“The whole world before you, and a horizon that’s always changing.” — Kenneth Grahame. Image: Su Leslie 2021
It’s a strange contradiction that while April has been my most sociable and outward-looking month in a long time, I’m remembering these thirty days mainly as a time of introspection.
The month began with a trip to the theatre. Dreading the CBD’s nightmare roadworks, T and I caught the ferry from Devonport, had a meal, strolled around the waterfront and sat down to one of the most interesting productions we’ve seen in a long time.
The Haka Party Incident was visually stunning verbatim theatre (1) that tells of a few moments in history which changed race relations in Aotearoa New Zealand.
In 1979, after enduring several decades of Auckland University Engineering students staging a highly offensive mock “haka” as a capping stunt, a group of young Maori activists confronted the engineers during a rehearsal. Punches were thrown, arrests were made, and institutional racism was laid bare.
But the engineers never again performed their “haka”.
T and I are both graduates of Auckland University (T of its Engineering School) and though the haka party incident was before our time, it is part of our collective history. To see events that we understood from the perspective of Pakeha teenagers, re-told 40-odd years later was a sobering and quite empowering experience.
An evening in the city. Image: Su Leslie 2021
Carved entrance to Te Wero Island, Auckland. Image: Su Leslie 2021
Really, April has been all about a road-trip to visit my father and attend a workshop on eco-printing/dye on fabric. I love solo travel, and having seven days to visit people and places I love — and learn a new skill — was absolute bliss.
I’ll write a separate post on what I learned in the workshop, but here a few shots of my efforts on the day
Laying out the plant material to be “printed”. Image: Su Leslie 2021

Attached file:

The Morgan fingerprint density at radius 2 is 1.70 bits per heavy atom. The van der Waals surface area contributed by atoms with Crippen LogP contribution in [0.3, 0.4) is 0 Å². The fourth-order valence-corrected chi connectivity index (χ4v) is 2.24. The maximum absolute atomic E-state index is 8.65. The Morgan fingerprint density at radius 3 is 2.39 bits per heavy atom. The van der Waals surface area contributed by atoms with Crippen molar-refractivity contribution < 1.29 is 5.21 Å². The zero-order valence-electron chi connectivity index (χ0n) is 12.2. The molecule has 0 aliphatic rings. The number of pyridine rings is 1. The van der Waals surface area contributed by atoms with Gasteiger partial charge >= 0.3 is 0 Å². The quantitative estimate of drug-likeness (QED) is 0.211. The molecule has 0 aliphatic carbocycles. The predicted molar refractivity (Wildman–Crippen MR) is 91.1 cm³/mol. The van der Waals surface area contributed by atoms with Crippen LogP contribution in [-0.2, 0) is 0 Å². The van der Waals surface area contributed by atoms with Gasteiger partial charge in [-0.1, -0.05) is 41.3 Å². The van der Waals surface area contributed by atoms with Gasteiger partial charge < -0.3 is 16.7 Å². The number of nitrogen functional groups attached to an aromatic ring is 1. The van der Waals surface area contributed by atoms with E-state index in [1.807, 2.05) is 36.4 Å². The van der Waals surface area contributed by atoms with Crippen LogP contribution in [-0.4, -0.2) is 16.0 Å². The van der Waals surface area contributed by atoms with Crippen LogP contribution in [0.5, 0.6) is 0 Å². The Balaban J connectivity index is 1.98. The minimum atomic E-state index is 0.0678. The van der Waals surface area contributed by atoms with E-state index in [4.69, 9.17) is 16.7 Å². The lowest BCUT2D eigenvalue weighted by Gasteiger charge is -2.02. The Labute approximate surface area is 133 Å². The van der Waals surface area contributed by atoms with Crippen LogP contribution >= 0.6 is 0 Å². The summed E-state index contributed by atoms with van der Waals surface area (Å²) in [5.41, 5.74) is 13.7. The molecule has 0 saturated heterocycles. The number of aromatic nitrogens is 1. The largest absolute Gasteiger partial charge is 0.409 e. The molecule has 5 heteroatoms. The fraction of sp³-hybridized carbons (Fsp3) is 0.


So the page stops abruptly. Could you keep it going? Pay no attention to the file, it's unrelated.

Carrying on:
Bundled, “cooked” and then unrolled to reveal what’s been imprinted. Image: Su Leslie 2021
Hanging the results out to dry. Image; Su Leslie 2021
Looking back on the photos I shot while away pretty much confirms my obsession with desolate landscapes, lowering skies, quirky buildings and food.
Celeriac soup at The Kirk, Hamilton, NZ. Delicious! Image: Su Leslie 2021
Homemade preserves for sale at The Creel Lodge Cafe, Turangi, NZ. Image: Su Leslie 2021
Carrot cake and a flat white. The Black Stump Cafe, Pahiatua, NZ. Image: Su Leslie 2021
You know you’re in the country when … Reading material at The Black Stump Cafe, Pahiatua. Image: Su Leslie 2021
“By far the greatest and most admirable form of wisdom is that needed to plan and beautify cities and human communities.” — Socrates. Seen in Whanganui, NZ. Image: Su Leslie 2021
Love the name! Probably just as well they were closed. Whanganui, NZ. Image: Su Leslie 2021
A great Arts’ Centre, and ‘Ghost of the Huia’, sculpture by Paul Dibble. The Square, Palmerston North, NZ. Image: Su Leslie 2021
What were they thinking? Brutalism in The Square, Palmerston North, NZ. Image: Su Leslie 2021
Tui Brewery, Pahiatua, New Zealand. Image: Su Leslie 2021
Pohuturoa; volcanic rhyolite plug. Waikato, New Zealand. Image: Su Leslie 2021
Because … why not? Replica Dutch windmill in Foxton, NZ. Opened in 2003. Image: Su Leslie 2021
It didn’t seem as run down when I stayed here in 1980. Gretna Hotel, Taihape, New Zealand. Image: Su Leslie 2021
(1) Verbatim theatre “uses pre-existing documentary material as source material for stories about real events and people, frequently without altering the text in performance.”
About The Changing Seasons
The Changing Seasons is a monthly project where bloggers around the world share their thoughts and feelings about the month just gone. We all approach this slightly differently — though generally with an emphasis on the photos we’ve taken during the month.
For many of us, looking back over these photos provides the structure and narrative of our post, so each month is different.
Others focus on documenting the changes in a particular project — such as a garden, an art or craft project, or a photographic diary of a familiar landscape.
But in the end, it is your changing season, and you should approach it however works for you.
There are no fixed rules around post length or photo number — just a request that you respect your readers’ time and engagement.
Tags and ping-backs
Tag your photos with #MonthlyPhotoChallenge and #TheChangingSeasons so that others can find them
Create a ping-back to this post, so that I can update it with links to all of yours.
Tracy at Reflections of an Untidy Mind
Tish from Writer on the Edge
Marilyn at Serendipity, Seeking Intelligent Life on Earth
Pauline at Living in Paradise
Natalie from Little Pieces of Me
Mick at Mick’s Cogs
Suzanne from Life at No. 22
Ju-Lyn at Touring my Backyard
Brian from Bushboy’s World
Out of the Cave joins us this month